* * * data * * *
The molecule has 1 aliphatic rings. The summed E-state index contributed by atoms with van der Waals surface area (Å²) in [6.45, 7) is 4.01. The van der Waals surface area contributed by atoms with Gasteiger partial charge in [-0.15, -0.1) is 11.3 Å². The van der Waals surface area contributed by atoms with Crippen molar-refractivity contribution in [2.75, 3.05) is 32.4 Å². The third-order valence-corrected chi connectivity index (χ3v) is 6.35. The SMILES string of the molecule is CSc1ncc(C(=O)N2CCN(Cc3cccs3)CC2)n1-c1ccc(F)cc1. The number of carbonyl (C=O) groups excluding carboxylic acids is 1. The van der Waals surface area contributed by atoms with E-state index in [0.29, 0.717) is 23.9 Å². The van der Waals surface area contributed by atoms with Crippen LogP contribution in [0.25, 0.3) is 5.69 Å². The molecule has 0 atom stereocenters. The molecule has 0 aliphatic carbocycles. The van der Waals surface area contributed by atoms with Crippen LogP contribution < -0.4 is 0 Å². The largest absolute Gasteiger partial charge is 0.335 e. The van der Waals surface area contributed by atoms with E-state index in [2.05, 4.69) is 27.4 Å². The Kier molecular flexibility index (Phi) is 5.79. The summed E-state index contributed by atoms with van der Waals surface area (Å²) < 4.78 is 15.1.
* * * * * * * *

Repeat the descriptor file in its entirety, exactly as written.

The molecule has 1 aliphatic rings. The summed E-state index contributed by atoms with van der Waals surface area (Å²) in [6.45, 7) is 4.01. The van der Waals surface area contributed by atoms with Gasteiger partial charge in [-0.15, -0.1) is 11.3 Å². The van der Waals surface area contributed by atoms with Crippen molar-refractivity contribution in [2.75, 3.05) is 32.4 Å². The third-order valence-corrected chi connectivity index (χ3v) is 6.35. The SMILES string of the molecule is CSc1ncc(C(=O)N2CCN(Cc3cccs3)CC2)n1-c1ccc(F)cc1. The number of carbonyl (C=O) groups excluding carboxylic acids is 1. The van der Waals surface area contributed by atoms with E-state index in [0.29, 0.717) is 23.9 Å². The van der Waals surface area contributed by atoms with Crippen LogP contribution in [0.25, 0.3) is 5.69 Å². The molecule has 0 atom stereocenters. The molecule has 0 aliphatic carbocycles. The van der Waals surface area contributed by atoms with Crippen LogP contribution < -0.4 is 0 Å². The largest absolute Gasteiger partial charge is 0.335 e. The van der Waals surface area contributed by atoms with E-state index in [2.05, 4.69) is 27.4 Å². The Kier molecular flexibility index (Phi) is 5.79. The summed E-state index contributed by atoms with van der Waals surface area (Å²) < 4.78 is 15.1.